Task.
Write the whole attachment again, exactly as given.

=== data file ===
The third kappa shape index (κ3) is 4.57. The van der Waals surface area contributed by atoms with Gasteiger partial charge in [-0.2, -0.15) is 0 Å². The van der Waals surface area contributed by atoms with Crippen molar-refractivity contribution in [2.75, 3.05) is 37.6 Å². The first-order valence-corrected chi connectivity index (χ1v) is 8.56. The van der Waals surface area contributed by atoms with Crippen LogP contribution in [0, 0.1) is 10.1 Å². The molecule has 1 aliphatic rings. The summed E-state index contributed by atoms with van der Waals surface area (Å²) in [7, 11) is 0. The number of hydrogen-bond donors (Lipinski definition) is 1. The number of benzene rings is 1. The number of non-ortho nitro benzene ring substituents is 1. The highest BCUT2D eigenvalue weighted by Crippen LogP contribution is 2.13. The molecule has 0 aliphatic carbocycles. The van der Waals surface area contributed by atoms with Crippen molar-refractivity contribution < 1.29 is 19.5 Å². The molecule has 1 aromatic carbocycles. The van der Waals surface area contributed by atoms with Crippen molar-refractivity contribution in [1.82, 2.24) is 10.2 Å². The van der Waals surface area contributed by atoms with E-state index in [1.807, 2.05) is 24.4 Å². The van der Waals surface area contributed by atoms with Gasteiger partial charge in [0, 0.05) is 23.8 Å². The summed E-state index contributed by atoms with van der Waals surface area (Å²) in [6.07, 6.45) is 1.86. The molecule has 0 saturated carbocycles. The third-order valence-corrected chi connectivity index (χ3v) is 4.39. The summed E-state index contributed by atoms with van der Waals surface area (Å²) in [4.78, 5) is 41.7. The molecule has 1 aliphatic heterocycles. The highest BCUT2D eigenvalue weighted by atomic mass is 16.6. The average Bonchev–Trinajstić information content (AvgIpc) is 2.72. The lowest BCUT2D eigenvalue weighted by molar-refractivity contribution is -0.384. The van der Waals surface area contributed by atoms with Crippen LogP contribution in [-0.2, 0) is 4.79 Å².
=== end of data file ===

The third kappa shape index (κ3) is 4.57. The van der Waals surface area contributed by atoms with Gasteiger partial charge in [-0.2, -0.15) is 0 Å². The van der Waals surface area contributed by atoms with Crippen molar-refractivity contribution in [2.75, 3.05) is 37.6 Å². The first-order valence-corrected chi connectivity index (χ1v) is 8.56. The van der Waals surface area contributed by atoms with Crippen LogP contribution in [0, 0.1) is 10.1 Å². The molecule has 1 aliphatic rings. The summed E-state index contributed by atoms with van der Waals surface area (Å²) in [7, 11) is 0. The number of hydrogen-bond donors (Lipinski definition) is 1. The number of benzene rings is 1. The number of non-ortho nitro benzene ring substituents is 1. The highest BCUT2D eigenvalue weighted by Crippen LogP contribution is 2.13. The molecule has 0 aliphatic carbocycles. The van der Waals surface area contributed by atoms with Crippen molar-refractivity contribution < 1.29 is 19.5 Å². The molecule has 1 aromatic carbocycles. The van der Waals surface area contributed by atoms with Crippen molar-refractivity contribution in [1.82, 2.24) is 10.2 Å². The van der Waals surface area contributed by atoms with E-state index in [1.807, 2.05) is 24.4 Å². The van der Waals surface area contributed by atoms with Gasteiger partial charge in [0, 0.05) is 23.8 Å². The summed E-state index contributed by atoms with van der Waals surface area (Å²) in [6.07, 6.45) is 1.86. The molecule has 0 saturated carbocycles. The third-order valence-corrected chi connectivity index (χ3v) is 4.39. The summed E-state index contributed by atoms with van der Waals surface area (Å²) in [4.78, 5) is 41.7. The molecule has 1 aliphatic heterocycles. The highest BCUT2D eigenvalue weighted by atomic mass is 16.6. The average Bonchev–Trinajstić information content (AvgIpc) is 2.72. The lowest BCUT2D eigenvalue weighted by molar-refractivity contribution is -0.384. The van der Waals surface area contributed by atoms with Crippen LogP contribution in [-0.2, 0) is 4.79 Å².